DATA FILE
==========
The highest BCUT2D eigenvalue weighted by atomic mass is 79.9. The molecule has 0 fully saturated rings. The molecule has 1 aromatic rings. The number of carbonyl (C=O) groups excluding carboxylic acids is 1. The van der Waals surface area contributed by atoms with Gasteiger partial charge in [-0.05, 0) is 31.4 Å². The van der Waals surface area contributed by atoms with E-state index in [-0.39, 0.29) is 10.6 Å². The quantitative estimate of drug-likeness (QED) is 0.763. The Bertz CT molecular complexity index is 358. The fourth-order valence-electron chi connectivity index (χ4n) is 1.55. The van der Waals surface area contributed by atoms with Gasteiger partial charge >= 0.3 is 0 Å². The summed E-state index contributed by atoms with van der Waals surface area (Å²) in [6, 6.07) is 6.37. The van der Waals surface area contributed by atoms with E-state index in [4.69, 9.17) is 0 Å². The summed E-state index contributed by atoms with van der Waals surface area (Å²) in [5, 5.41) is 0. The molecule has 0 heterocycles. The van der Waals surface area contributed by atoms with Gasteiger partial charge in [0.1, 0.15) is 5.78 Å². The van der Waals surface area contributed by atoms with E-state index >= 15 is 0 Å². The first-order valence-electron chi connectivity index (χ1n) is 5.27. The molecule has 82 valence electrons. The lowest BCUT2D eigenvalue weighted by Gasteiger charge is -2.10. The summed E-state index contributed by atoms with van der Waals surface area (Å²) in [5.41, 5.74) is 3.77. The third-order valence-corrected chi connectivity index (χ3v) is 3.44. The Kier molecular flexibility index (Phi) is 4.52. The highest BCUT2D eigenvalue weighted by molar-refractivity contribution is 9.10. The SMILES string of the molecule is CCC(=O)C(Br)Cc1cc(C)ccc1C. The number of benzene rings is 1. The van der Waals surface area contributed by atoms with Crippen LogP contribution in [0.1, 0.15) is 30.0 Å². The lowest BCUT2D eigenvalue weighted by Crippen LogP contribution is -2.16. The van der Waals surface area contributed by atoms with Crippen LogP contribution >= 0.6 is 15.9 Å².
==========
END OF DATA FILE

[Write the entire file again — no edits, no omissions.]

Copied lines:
The highest BCUT2D eigenvalue weighted by atomic mass is 79.9. The molecule has 0 fully saturated rings. The molecule has 1 aromatic rings. The number of carbonyl (C=O) groups excluding carboxylic acids is 1. The van der Waals surface area contributed by atoms with Gasteiger partial charge in [-0.05, 0) is 31.4 Å². The van der Waals surface area contributed by atoms with E-state index in [-0.39, 0.29) is 10.6 Å². The quantitative estimate of drug-likeness (QED) is 0.763. The Bertz CT molecular complexity index is 358. The fourth-order valence-electron chi connectivity index (χ4n) is 1.55. The van der Waals surface area contributed by atoms with Gasteiger partial charge >= 0.3 is 0 Å². The summed E-state index contributed by atoms with van der Waals surface area (Å²) in [6, 6.07) is 6.37. The van der Waals surface area contributed by atoms with E-state index in [4.69, 9.17) is 0 Å². The summed E-state index contributed by atoms with van der Waals surface area (Å²) in [5, 5.41) is 0. The molecule has 0 heterocycles. The van der Waals surface area contributed by atoms with Gasteiger partial charge in [0.1, 0.15) is 5.78 Å². The van der Waals surface area contributed by atoms with E-state index >= 15 is 0 Å². The first-order valence-electron chi connectivity index (χ1n) is 5.27. The molecule has 82 valence electrons. The lowest BCUT2D eigenvalue weighted by Gasteiger charge is -2.10. The summed E-state index contributed by atoms with van der Waals surface area (Å²) in [5.41, 5.74) is 3.77. The third-order valence-corrected chi connectivity index (χ3v) is 3.44. The Kier molecular flexibility index (Phi) is 4.52. The highest BCUT2D eigenvalue weighted by molar-refractivity contribution is 9.10. The SMILES string of the molecule is CCC(=O)C(Br)Cc1cc(C)ccc1C. The number of benzene rings is 1. The van der Waals surface area contributed by atoms with Crippen LogP contribution in [0.1, 0.15) is 30.0 Å². The lowest BCUT2D eigenvalue weighted by Crippen LogP contribution is -2.16. The van der Waals surface area contributed by atoms with Crippen LogP contribution >= 0.6 is 15.9 Å².